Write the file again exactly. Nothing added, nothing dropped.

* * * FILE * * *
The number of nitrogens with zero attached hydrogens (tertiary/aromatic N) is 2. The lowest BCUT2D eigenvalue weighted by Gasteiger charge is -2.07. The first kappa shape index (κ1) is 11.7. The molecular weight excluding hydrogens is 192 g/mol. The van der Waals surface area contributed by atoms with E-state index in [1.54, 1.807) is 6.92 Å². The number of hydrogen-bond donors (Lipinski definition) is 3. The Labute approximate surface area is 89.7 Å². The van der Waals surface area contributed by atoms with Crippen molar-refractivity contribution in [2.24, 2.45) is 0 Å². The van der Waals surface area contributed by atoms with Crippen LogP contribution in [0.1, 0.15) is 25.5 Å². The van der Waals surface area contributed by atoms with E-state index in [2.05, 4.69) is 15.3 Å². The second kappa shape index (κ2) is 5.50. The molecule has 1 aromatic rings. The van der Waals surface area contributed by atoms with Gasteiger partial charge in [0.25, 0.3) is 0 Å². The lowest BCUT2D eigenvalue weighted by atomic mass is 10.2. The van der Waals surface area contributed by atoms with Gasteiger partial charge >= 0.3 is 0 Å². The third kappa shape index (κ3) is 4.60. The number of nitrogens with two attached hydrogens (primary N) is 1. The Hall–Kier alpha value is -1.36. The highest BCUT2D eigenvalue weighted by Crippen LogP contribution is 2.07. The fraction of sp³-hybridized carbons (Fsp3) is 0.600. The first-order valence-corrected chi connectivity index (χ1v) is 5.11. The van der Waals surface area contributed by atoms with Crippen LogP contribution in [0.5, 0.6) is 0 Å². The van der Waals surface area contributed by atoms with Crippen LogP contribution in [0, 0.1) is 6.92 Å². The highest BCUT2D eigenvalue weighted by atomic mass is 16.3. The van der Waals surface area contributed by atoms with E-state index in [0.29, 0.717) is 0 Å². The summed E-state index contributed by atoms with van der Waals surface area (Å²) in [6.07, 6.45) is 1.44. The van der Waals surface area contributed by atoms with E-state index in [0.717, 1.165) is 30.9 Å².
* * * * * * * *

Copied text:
The number of nitrogens with zero attached hydrogens (tertiary/aromatic N) is 2. The lowest BCUT2D eigenvalue weighted by Gasteiger charge is -2.07. The first kappa shape index (κ1) is 11.7. The molecular weight excluding hydrogens is 192 g/mol. The van der Waals surface area contributed by atoms with E-state index in [1.54, 1.807) is 6.92 Å². The number of hydrogen-bond donors (Lipinski definition) is 3. The Labute approximate surface area is 89.7 Å². The van der Waals surface area contributed by atoms with Crippen molar-refractivity contribution in [2.24, 2.45) is 0 Å². The van der Waals surface area contributed by atoms with Crippen LogP contribution in [0.1, 0.15) is 25.5 Å². The van der Waals surface area contributed by atoms with E-state index in [2.05, 4.69) is 15.3 Å². The second kappa shape index (κ2) is 5.50. The molecule has 1 aromatic rings. The van der Waals surface area contributed by atoms with Gasteiger partial charge in [0.25, 0.3) is 0 Å². The lowest BCUT2D eigenvalue weighted by atomic mass is 10.2. The van der Waals surface area contributed by atoms with Gasteiger partial charge >= 0.3 is 0 Å². The third kappa shape index (κ3) is 4.60. The number of nitrogens with two attached hydrogens (primary N) is 1. The Hall–Kier alpha value is -1.36. The highest BCUT2D eigenvalue weighted by Crippen LogP contribution is 2.07. The fraction of sp³-hybridized carbons (Fsp3) is 0.600. The first-order valence-corrected chi connectivity index (χ1v) is 5.11. The van der Waals surface area contributed by atoms with Crippen LogP contribution in [0.5, 0.6) is 0 Å². The van der Waals surface area contributed by atoms with Crippen LogP contribution in [0, 0.1) is 6.92 Å². The highest BCUT2D eigenvalue weighted by atomic mass is 16.3. The van der Waals surface area contributed by atoms with E-state index in [0.29, 0.717) is 0 Å². The summed E-state index contributed by atoms with van der Waals surface area (Å²) in [6.07, 6.45) is 1.44. The van der Waals surface area contributed by atoms with E-state index in [0.717, 1.165) is 30.9 Å².